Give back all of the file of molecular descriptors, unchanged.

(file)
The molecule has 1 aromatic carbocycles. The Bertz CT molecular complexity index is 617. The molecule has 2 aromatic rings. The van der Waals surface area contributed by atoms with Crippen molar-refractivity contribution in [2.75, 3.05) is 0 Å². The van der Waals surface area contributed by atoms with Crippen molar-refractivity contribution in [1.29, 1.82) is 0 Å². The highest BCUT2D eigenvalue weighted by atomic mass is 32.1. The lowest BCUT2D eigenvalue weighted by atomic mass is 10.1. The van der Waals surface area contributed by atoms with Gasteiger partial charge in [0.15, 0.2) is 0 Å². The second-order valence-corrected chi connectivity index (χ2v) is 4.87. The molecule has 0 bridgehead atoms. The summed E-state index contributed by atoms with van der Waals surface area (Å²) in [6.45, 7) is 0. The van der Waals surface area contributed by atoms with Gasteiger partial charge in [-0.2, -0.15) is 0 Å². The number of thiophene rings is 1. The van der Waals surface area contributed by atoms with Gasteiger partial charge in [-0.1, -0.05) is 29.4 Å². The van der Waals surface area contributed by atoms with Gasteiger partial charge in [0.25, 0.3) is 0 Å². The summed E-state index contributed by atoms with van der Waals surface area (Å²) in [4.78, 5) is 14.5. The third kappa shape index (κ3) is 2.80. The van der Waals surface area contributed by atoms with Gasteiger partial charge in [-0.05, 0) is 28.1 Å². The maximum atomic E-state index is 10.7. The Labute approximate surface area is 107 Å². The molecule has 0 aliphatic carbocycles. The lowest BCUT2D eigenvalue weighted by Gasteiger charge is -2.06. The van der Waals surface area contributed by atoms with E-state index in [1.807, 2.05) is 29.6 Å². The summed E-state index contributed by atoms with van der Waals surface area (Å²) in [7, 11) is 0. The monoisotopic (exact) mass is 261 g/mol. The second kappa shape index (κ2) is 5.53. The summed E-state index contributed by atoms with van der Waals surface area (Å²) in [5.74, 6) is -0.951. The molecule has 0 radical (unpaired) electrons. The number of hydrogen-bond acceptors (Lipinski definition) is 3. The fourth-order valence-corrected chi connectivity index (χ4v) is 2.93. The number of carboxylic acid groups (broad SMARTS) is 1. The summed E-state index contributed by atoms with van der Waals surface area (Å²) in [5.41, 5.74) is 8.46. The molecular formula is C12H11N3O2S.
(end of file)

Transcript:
The molecule has 1 aromatic carbocycles. The Bertz CT molecular complexity index is 617. The molecule has 2 aromatic rings. The van der Waals surface area contributed by atoms with Crippen molar-refractivity contribution in [2.75, 3.05) is 0 Å². The van der Waals surface area contributed by atoms with Crippen molar-refractivity contribution in [1.29, 1.82) is 0 Å². The highest BCUT2D eigenvalue weighted by atomic mass is 32.1. The lowest BCUT2D eigenvalue weighted by atomic mass is 10.1. The van der Waals surface area contributed by atoms with Gasteiger partial charge in [0.15, 0.2) is 0 Å². The second-order valence-corrected chi connectivity index (χ2v) is 4.87. The molecule has 0 bridgehead atoms. The summed E-state index contributed by atoms with van der Waals surface area (Å²) in [6.45, 7) is 0. The van der Waals surface area contributed by atoms with Gasteiger partial charge in [-0.2, -0.15) is 0 Å². The number of thiophene rings is 1. The van der Waals surface area contributed by atoms with Gasteiger partial charge in [-0.1, -0.05) is 29.4 Å². The van der Waals surface area contributed by atoms with Gasteiger partial charge in [0.25, 0.3) is 0 Å². The summed E-state index contributed by atoms with van der Waals surface area (Å²) in [4.78, 5) is 14.5. The third kappa shape index (κ3) is 2.80. The van der Waals surface area contributed by atoms with Gasteiger partial charge in [-0.05, 0) is 28.1 Å². The maximum atomic E-state index is 10.7. The Labute approximate surface area is 107 Å². The molecule has 0 aliphatic carbocycles. The lowest BCUT2D eigenvalue weighted by Gasteiger charge is -2.06. The van der Waals surface area contributed by atoms with E-state index in [1.807, 2.05) is 29.6 Å². The summed E-state index contributed by atoms with van der Waals surface area (Å²) in [7, 11) is 0. The monoisotopic (exact) mass is 261 g/mol. The second kappa shape index (κ2) is 5.53. The summed E-state index contributed by atoms with van der Waals surface area (Å²) in [5.74, 6) is -0.951. The molecule has 0 radical (unpaired) electrons. The number of hydrogen-bond acceptors (Lipinski definition) is 3. The fourth-order valence-corrected chi connectivity index (χ4v) is 2.93. The number of carboxylic acid groups (broad SMARTS) is 1. The summed E-state index contributed by atoms with van der Waals surface area (Å²) in [5.41, 5.74) is 8.46. The molecular formula is C12H11N3O2S.